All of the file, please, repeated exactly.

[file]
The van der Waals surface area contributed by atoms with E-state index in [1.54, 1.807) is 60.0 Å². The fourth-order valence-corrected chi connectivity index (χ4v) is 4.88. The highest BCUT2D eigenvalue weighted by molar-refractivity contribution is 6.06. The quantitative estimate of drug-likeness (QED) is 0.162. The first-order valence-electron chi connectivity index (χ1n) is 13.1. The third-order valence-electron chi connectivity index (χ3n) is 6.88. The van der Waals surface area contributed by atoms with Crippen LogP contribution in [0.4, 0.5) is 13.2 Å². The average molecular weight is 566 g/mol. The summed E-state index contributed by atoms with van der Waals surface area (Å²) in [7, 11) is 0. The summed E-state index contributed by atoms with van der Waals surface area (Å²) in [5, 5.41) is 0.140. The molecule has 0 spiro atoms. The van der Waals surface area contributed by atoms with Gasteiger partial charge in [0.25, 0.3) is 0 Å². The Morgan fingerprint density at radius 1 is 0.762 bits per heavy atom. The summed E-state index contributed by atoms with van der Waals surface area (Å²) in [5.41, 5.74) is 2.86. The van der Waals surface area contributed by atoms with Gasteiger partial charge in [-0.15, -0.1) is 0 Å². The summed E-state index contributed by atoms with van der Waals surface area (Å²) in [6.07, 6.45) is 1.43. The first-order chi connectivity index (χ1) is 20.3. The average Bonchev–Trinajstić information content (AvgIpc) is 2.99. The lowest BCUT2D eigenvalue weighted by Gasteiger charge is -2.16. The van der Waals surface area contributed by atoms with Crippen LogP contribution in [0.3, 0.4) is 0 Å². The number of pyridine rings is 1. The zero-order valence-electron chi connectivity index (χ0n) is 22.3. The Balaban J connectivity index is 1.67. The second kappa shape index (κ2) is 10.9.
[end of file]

The van der Waals surface area contributed by atoms with E-state index in [1.54, 1.807) is 60.0 Å². The fourth-order valence-corrected chi connectivity index (χ4v) is 4.88. The highest BCUT2D eigenvalue weighted by molar-refractivity contribution is 6.06. The quantitative estimate of drug-likeness (QED) is 0.162. The first-order valence-electron chi connectivity index (χ1n) is 13.1. The third-order valence-electron chi connectivity index (χ3n) is 6.88. The van der Waals surface area contributed by atoms with Crippen LogP contribution in [0.4, 0.5) is 13.2 Å². The average molecular weight is 566 g/mol. The summed E-state index contributed by atoms with van der Waals surface area (Å²) in [7, 11) is 0. The summed E-state index contributed by atoms with van der Waals surface area (Å²) in [5, 5.41) is 0.140. The molecule has 0 spiro atoms. The van der Waals surface area contributed by atoms with Gasteiger partial charge in [0.25, 0.3) is 0 Å². The Morgan fingerprint density at radius 1 is 0.762 bits per heavy atom. The summed E-state index contributed by atoms with van der Waals surface area (Å²) in [5.41, 5.74) is 2.86. The van der Waals surface area contributed by atoms with Gasteiger partial charge in [-0.15, -0.1) is 0 Å². The summed E-state index contributed by atoms with van der Waals surface area (Å²) in [6.07, 6.45) is 1.43. The first-order chi connectivity index (χ1) is 20.3. The average Bonchev–Trinajstić information content (AvgIpc) is 2.99. The lowest BCUT2D eigenvalue weighted by Gasteiger charge is -2.16. The van der Waals surface area contributed by atoms with Crippen LogP contribution in [0.3, 0.4) is 0 Å². The number of pyridine rings is 1. The zero-order valence-electron chi connectivity index (χ0n) is 22.3. The Balaban J connectivity index is 1.67. The second kappa shape index (κ2) is 10.9.